William & Mary’s Office of Community Engagement (OCE) promotes Literacy for Life’s mission and volunteer opportunities within the university community. In return, Literacy for Life not only provides meaningful volunteer experiences but also participates in OCE events, bringing to the table a diversity of voices along with intimate knowledge of issues related to education, immigration, and social justice.
OCE Director Melody Porter knew that members of the Literacy for Life community would enhance the OCE’s recent discussion of Democracy, part of its Daily Work of Justice community conversation series. The event gathered a diverse group of community members, invitedthem to “share their lived experience of democratic practices,” and tasked them to “engage with empathy, understanding, and action.” Learners Humaira Rasuli of Afghanistan and Tatyana Dytynyak of Ukraine attended the event, accompanied by their tutors Barbara Burnside and Bonnie Smith.
Unfortunately, in Afghanistan, I did not have the opportunity to talk about democracy and justice without fear,” reflects Humaira, a human rights attorney who co-founded Afghanistan’s first legal aid non-profit, Women for Justice Organisation. “I wanted to share my understanding and experience about justice and democracy. I enjoyed the diversity in the group and the action cultivated through conversations. You could see young students chatting with politicians, professors, and high-ranking staff of W&M, which itself was an efficient democratic tool.”
Humaira's tutor, Barbara, enjoyed watching her learner interact with others while telling her remarkable story. Barbara also appreciated the opportunity to meet like-minded people passionate about justice and democracy. "Since I have been tutoring Humaira, and since the 2020 election season, I have become more aware of how fragile our democracy is, how fortunate I am to live with so many freedoms, and how important it is for me, personally, to stand up for and defend such freedoms," she says. "There is so much power and encouragement in sharing a commitment to justice and democracy."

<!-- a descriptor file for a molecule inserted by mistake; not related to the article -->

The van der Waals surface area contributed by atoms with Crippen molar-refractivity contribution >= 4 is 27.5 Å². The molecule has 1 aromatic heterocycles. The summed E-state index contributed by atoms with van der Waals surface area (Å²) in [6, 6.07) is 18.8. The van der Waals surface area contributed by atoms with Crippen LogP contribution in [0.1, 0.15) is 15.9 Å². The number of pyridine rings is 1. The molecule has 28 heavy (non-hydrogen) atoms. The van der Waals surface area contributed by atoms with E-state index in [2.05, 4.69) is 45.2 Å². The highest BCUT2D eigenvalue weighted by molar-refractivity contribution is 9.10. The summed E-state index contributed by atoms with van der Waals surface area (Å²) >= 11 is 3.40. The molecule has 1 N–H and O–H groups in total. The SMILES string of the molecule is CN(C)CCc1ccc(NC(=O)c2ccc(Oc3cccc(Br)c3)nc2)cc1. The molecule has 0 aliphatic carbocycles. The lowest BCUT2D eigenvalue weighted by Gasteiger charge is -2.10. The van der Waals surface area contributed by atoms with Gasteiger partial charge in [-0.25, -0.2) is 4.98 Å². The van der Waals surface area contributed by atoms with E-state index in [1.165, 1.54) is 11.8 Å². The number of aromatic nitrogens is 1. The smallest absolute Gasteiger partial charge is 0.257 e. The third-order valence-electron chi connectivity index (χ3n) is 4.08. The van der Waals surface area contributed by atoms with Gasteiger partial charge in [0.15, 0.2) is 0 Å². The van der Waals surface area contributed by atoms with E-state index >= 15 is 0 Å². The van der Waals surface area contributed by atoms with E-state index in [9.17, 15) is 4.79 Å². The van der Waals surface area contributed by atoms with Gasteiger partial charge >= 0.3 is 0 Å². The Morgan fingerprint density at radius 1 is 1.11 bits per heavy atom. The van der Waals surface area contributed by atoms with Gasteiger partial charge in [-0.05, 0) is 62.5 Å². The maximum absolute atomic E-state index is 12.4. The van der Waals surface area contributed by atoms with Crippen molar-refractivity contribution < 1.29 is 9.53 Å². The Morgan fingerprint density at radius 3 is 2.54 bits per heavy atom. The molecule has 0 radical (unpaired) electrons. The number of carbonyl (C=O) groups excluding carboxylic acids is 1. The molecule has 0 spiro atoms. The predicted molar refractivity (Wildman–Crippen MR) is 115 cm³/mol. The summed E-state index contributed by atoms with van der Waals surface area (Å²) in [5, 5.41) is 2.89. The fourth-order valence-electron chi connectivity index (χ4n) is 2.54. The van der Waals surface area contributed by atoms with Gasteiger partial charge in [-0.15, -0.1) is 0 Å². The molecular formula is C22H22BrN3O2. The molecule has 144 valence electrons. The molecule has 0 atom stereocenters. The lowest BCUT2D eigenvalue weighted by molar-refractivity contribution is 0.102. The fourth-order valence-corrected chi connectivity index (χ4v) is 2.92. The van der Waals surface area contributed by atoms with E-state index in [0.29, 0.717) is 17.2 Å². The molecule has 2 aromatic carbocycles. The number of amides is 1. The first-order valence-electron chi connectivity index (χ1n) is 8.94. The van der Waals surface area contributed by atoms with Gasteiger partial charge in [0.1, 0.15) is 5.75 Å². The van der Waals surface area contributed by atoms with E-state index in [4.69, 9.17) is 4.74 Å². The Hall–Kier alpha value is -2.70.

Tutor Bonnie Smith is matched with Tetyana Dytynyak of Ukraine, who is pursuing her diploma through the National External Diploma Program (NEDP). Through her NEDP assignments, Tetyana has recently studied civics, citizenship, and the Bill of Rights. Bonnie says, "As a Ukrainian, Tetyana was so interested in giving her voice to the issues of Democracy. She was able to show those at our table how important Democracy is to the Ukrainian people." Bonnie admired Tetyana's "articulate and confident" participation during the event. The diverse participants at Bonnie and Tetyana's table included a professor, an AmeriCorps volunteer, and a descendent of original members of First Baptist Church, a congregation which traces its roots to enslaved and free African-Americans who met in secret during the time of the Revolution. Bonnie shared her own stories of attending a sermon by Martin Luther King, Jr.; riding a school bus with the first African-Americans to attend her school following the Brown v. Board of Education decision; and participating in women's rights activism in the 1960s. "I continue to be very interested in the struggle for increased rights for all, including immigrants," says Bonnie. By all accounts, the conversation was lively and impactful. "Words can't fully capture the energy in the room," reflects OCE Director Melody Porter.
Literacy for Life is grateful to have been invited to participate in the "Daily Work of Social Justice: Democracy" community conversation. We are especially proud that our work gives individuals like Humaira and Tetyana the skills, connections, and confidence to share their stories and contribute to American Democracy.